Follow-Up: Celebrities, Science, and Anti-Science  

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Dec 23, 2014
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Late last week, I posted an article about Mayim Bialik and the issues of celebrities promoting science—specifically, including her in a picture of four other actresses who hold degrees or have published in scientific fields. In general, I like it when actors/writers/famous people take a shine to science. They’re in the public eye, and if they promote science, then that’s a Good Thing.

But this can come at a cost, when the promoter in question may hold some anti-scientific beliefs. When they promote those as well, what to do? As I wrote at the time, what I try to do is applaud them when they’re right and point it out when they’re wrong.

For the specific case of Bialik, this gets more complicated. She holds a degree in neuroscience, and is an enthusiastic supporter of getting more girls into science, technology, and math. That’s great!

But she also supports a lot of what I would call anti-science. Her statements have made it clear she holds some anti-vaccination beliefs and promotes homeopathy, two stances I am very, very strongly against.

In the end, I felt the good outweighed the bad, though, and said so.

A lot of people agreed, a lot disagreed. Keith Kloor, for example, wrote an interesting piece on his Discover magazine blog Collide-a-Scape, pretty much agreeing with my premise (though he doesn’t really talk specifically about Bialik; he applies it to Dr. Oz).

My good friend Steve Novella wrote a typically thoughtful and smart piece as well. He also agreed with my premise in general—we need to take these promotions of science on a case-by-case basis—but disagreed with my stance about Bialik. He thinks her anti-science stance tips the balance, and we shouldn’t hold her up as a role model:

In the specific case of Mayim Bialik I have to disagree with Phil. I think the bad outweighs the good. Just the mere fact of an actor who is a neuroscientist is not that big a deal. Her views on vaccines and medicine in general, however, are extremely pernicious. In fact, her credentials as a scientist are a negative in this case because they mostly serve to lend weight to her antivaccine views. I would not promote her in any way, and I certainly would not do anything that could possibly lend the imprimatur of legitimacy to her views.

I’ll admit I hadn’t considered that her credentials could be used by anti-vaxxers and the like to promote their incorrect (and dangerous) beliefs, and that gave me pause. Thinking that through, I have to say that does sway me; if she were promoting something like astrology, I’d probably just roll my eyes a bit and carry on. But these medical health issues are serious, and I’ve been very vocal for a very long time about vaccines and homeopathy.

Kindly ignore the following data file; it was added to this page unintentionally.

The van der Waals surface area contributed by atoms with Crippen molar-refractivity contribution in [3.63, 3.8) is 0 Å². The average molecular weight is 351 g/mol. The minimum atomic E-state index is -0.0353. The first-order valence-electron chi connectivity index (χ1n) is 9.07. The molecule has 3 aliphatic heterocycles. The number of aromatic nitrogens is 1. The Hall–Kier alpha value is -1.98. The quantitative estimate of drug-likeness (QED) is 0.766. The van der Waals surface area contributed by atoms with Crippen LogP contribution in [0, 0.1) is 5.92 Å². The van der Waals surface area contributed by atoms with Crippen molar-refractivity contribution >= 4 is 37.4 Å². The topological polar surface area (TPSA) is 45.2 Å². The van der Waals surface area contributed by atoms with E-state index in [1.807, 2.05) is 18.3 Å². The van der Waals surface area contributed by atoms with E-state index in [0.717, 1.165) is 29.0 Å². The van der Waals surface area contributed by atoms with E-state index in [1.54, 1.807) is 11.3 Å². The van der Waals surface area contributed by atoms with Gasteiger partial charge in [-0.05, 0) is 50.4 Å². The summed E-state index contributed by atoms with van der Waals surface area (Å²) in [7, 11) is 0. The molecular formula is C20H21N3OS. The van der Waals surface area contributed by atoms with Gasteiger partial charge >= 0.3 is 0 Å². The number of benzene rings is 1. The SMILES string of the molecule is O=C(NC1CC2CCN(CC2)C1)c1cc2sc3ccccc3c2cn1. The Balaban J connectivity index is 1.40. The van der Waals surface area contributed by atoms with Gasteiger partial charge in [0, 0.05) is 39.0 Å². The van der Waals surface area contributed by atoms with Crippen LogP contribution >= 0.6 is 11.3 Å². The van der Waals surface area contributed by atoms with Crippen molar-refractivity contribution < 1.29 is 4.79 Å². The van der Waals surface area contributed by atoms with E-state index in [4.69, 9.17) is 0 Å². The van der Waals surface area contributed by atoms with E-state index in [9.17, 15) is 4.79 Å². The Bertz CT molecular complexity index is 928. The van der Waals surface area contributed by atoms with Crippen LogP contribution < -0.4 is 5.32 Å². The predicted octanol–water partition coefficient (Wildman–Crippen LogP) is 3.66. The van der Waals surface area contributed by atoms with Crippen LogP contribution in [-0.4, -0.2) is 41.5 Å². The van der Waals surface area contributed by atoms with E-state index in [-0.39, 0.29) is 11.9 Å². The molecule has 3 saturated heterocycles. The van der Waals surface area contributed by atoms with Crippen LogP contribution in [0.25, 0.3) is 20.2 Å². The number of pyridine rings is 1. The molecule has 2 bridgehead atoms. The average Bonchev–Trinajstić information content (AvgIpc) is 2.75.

Because of that, I’ll be clear: I’ve changed my mind; given the opportunity again, I’d say using her as a science role model is not a net benefit. I’d have left her off the picture.

Mind you, I’m talking about this one case where someone promoting science and/or rationality may have beliefs or opinions that bump up against the evidence*. There are many others, and both Steve and Kloor bring them up (including Bill Maher, Bill Nye, Richard Dawkins, and more). I’m not surprised. The main thrust of my article is that we all have things we believe that may not hold up to scrutiny.

There’s a line attributed to Penn Jillette: “Everybody’s got a gris-gris.” Putting people up on a pedestal without reflection is a bad idea; feet of clay tend to crumble. Where we draw the line is an interesting and fruitful topic of discussion, and I imagine for many it will be a subjective judgment call.

I will, however, disagree with Steve on one thing. I do think that an actor with an advanced science degree is remarkable, and it is reason to praise them (all other things being equal). Like it or not, a lot of people listen to celebrities (the word is a cognate of “celebrate”, after all), so when some of them are clearly pro-science, I’m happy to support them.

On a case-by-case basis, of course.

Correction (Dec. 23, 2014): Keith Kloor's blog is on Discover magazine's blog, not Discovery as originally written.

* Update (Dec. 23, 2014 at 17:30 UTC): I rephrased this sentence to make it clear I was not talking specifically about the same issues as with Bialik; i.e. anti-vax and homeopathy.